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In the immediate aftermath of the Fort McMurray fire, it was considered to be in bad taste to associate the event with climate change. Worse was to suggest that karma had come back to bite the oil sands city in the behind.

Karma had nothing to do with the blaze, of course. And scientists will tell you it's exceedingly difficult to link the man-made warming of the Earth to a single inferno such as this one. But whether we like it or not, the events of last week are now connected to an undeniable phenomenon: Record temperatures are being associated with record-setting fires that are wiping out vast tracts of important timberlands around the world.

And the boreal forest that burst into flames and forced the evacuation of nearly 90,000 people from Fort McMurray while incinerating entire neighbourhoods is now among them.

What this does, in the process, is put the fire at the intersection of what could be a loud and fractious debate. On one side are those who will say the blaze has put a province already down on its economic luck in an even more perilous position; ergo, the pipeline it is battling desperately to get now becomes more important than ever.

On the other, people decrying that logic: Why would we help facilitate a project that is only going to ensure greater carbon-dioxide emissions are belched into the atmosphere, thereby helping overheat the planet even more and further contribute to the mega-fire spectacle the planet is now witnessing?

It is a hellish, nearly intractable quandary but one which the political and business leadership in this country is going to need to grapple with.

The economic plight Alberta is experiencing as a result of the price plunge in oil has been well documented. That would include a near apocalyptic drop-off in resource revenue, mass layoffs and historic levels of new debt. Given less attention, arguably, have been hard questions raised over the growing immolation of our forests.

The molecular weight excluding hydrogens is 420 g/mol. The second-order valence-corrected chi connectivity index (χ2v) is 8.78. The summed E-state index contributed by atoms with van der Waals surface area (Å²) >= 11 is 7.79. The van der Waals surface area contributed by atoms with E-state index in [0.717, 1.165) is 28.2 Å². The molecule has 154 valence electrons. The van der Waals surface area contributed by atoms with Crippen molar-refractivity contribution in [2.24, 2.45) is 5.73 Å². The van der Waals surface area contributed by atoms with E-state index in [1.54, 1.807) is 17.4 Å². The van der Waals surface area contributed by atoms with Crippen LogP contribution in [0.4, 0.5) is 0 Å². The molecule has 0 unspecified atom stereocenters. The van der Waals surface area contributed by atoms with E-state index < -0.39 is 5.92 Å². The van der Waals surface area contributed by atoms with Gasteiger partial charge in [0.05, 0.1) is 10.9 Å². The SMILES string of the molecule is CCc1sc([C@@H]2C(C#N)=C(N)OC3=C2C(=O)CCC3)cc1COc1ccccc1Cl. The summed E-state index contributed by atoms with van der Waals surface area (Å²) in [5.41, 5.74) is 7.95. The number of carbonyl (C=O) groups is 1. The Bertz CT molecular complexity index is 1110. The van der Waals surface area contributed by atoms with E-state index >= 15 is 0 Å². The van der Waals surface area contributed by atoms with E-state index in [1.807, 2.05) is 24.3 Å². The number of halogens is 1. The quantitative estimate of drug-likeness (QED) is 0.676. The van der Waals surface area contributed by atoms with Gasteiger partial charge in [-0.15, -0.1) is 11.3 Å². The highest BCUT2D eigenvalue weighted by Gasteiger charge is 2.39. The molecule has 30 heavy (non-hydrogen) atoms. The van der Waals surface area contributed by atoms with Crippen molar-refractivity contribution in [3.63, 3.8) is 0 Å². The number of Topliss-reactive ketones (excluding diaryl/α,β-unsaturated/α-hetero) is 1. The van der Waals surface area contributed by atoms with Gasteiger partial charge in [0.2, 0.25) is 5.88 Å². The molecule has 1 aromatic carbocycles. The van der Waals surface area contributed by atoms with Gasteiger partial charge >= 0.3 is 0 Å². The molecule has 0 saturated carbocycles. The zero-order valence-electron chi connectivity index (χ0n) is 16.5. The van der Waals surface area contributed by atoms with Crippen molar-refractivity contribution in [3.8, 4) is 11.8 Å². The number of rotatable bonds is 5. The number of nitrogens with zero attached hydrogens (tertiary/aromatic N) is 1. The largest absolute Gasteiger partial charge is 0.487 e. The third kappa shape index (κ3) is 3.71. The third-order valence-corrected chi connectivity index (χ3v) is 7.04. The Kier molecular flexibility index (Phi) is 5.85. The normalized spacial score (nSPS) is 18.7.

The fact that we might have a problem in this regard no longer seems to be in dispute. Forest fire season is now two and a half months longer in the western United States than it was 30 years ago, according to the U.S. National Academy of Sciences.

The same organization reports there has been a fourfold increase in the number of large forest fires in the American West in recent years. Across the globe it has increased 19 per cent, according to a study published in Nature Communications last year. A report by the National Oceanic and Atmospheric Administration released in 2015 indicated these mega-fires "could increase as much as six times by mid-century as a result of man-made global warming," reported USA Today. Snow packs are at their lowest levels in the northern hemisphere in 50 years, according to David Robinson, a climatologist at Rutgers University in the United States.

Mike Flannigan, a professor at the University of Alberta and a renowned expert on the impact a changing climate is having on forest fires, says fluctuations in the environment have affected weather systems that produce rain and consequently some regions of the world are not seeing precipitation with the same frequency they once did.

And on it goes. There are a couple of immediate challenges all this poses.

One is the fact that our woods absorb an important amount of carbon dioxide being released into the atmosphere. When these forests are destroyed, those emissions are released. And when these conflagrations occur with the type of frequency and on the kind of scale we are now witnessing, it exacerbates an increasingly desperate situation.

The other test we must now address is the impact these fires are going to have on towns and cities around the world. Fort McMurray was not an isolated event. And the limitations of a community carved out of a boreal forest were exposed, primarily among them a lack of escape routes. We all saw the videos of the terrifying flight out of the city that many of the evacuees had to make while a 30-metre-tall wall of flames closed in on them.

The question isn't if another Fort McMurray can happen in Canada, it's when. As the town begins its slow recovery, the debate about the conditions that set the stage for such a tragedy to occur is only beginning to heat up.

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